The whole scene that revolves around a specific racial slur in “Battle Born” comes from one of my own experiences in the Marine Corps. And you know, it’s not about putting the military on blast, but about having an authentic conversation about it. It’s about being honest about where we’re at and how these issues are being dealt with within the ranks. I don’t even consider that a political thing. I don’t think racism is a political issue. I think that’s a human issue that we all need to deal with.
In “Battle Born,” Sergeant King’s stoicism and Lance Corporal Forrest’s bigotry provide a stark contrast. Once divided by race and creed, and then fused by empathy, they find common ground to accomplish their mission. What should readers take away from this relationship?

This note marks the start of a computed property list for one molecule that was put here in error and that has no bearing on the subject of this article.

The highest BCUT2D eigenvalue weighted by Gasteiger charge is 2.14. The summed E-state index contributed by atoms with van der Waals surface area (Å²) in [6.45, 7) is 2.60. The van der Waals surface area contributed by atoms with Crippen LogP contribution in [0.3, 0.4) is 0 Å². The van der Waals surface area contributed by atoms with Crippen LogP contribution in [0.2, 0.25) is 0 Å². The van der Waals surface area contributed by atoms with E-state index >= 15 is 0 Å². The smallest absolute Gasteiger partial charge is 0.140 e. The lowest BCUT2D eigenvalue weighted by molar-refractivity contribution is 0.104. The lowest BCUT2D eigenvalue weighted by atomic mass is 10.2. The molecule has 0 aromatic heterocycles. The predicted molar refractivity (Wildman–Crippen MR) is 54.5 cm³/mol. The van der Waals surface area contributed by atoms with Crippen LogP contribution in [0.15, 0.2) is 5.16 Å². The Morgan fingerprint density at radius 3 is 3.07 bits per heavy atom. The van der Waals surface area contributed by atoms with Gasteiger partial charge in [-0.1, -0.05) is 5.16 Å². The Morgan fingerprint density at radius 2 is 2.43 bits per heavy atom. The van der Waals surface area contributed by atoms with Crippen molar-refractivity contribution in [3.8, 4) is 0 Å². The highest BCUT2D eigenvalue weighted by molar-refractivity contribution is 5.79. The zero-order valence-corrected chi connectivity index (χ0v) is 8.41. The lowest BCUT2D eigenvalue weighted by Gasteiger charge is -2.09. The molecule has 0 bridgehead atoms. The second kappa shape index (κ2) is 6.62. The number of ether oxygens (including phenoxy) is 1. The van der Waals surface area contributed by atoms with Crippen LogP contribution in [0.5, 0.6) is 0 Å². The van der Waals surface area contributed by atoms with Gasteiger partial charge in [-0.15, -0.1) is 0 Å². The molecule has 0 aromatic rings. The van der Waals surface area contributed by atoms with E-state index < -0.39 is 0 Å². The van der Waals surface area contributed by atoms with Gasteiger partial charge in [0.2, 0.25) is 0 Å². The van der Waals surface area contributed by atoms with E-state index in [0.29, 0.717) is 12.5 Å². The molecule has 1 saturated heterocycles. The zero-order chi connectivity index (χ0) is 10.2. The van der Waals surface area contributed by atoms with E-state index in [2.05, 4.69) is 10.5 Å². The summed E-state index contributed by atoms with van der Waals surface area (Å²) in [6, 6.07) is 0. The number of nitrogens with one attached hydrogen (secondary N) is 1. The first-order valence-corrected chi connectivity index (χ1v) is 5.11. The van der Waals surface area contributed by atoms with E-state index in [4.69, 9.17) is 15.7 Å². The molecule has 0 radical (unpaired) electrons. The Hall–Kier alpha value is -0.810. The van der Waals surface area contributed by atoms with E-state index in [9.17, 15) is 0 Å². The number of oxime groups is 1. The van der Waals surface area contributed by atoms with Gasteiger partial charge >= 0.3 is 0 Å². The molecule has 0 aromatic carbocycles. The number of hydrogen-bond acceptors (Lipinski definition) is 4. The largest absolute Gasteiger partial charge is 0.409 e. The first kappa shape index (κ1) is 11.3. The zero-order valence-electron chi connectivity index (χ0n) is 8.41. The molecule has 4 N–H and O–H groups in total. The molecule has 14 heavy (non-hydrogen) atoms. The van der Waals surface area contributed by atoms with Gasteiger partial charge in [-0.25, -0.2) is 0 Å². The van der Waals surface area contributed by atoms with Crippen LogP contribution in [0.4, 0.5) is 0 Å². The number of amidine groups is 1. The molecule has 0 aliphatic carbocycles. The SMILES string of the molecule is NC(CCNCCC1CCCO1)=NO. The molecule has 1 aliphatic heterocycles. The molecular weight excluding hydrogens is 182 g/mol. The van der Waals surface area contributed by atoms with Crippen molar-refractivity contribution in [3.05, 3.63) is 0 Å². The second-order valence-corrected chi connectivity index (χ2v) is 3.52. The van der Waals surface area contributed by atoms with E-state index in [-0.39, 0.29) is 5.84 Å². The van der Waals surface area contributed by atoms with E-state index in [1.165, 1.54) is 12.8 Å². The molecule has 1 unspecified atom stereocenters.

I knew Forrest needed to be a character that was going to butt heads with King. I didn’t want the audience to necessarily hate Forrest, because I knew guys in the Marine Corps who were pieces of [expletive], but somehow you live with them and you work with them and you deal with it. I don’t think they’re necessarily horrible people. They’re just ignorant, and they don’t know what they don’t know. They’re miseducated. So I feel like it’s important, as we see with King and Forrest, to find common ground with each other.
Would you consider telling a more historical, pre-Sept. 11 story?
I’m not really interested in nonfiction. Everything I do needs to be some sort of creative fiction, because that’s just how I am. So if I did something that was set in the past, it would definitely have a fictional take. I think there’s a lot of interesting stories to be told, though. I like to look at points of view of people who haven’t had that voice heard in their own narratives. As a Jewish person, World War II would be an interesting topic to explore in the future.
In your new graphic novel, you use cinematic techniques to elevate the visual pacing. Do you consider film while working in a static medium? If so, what directors have inspired your work?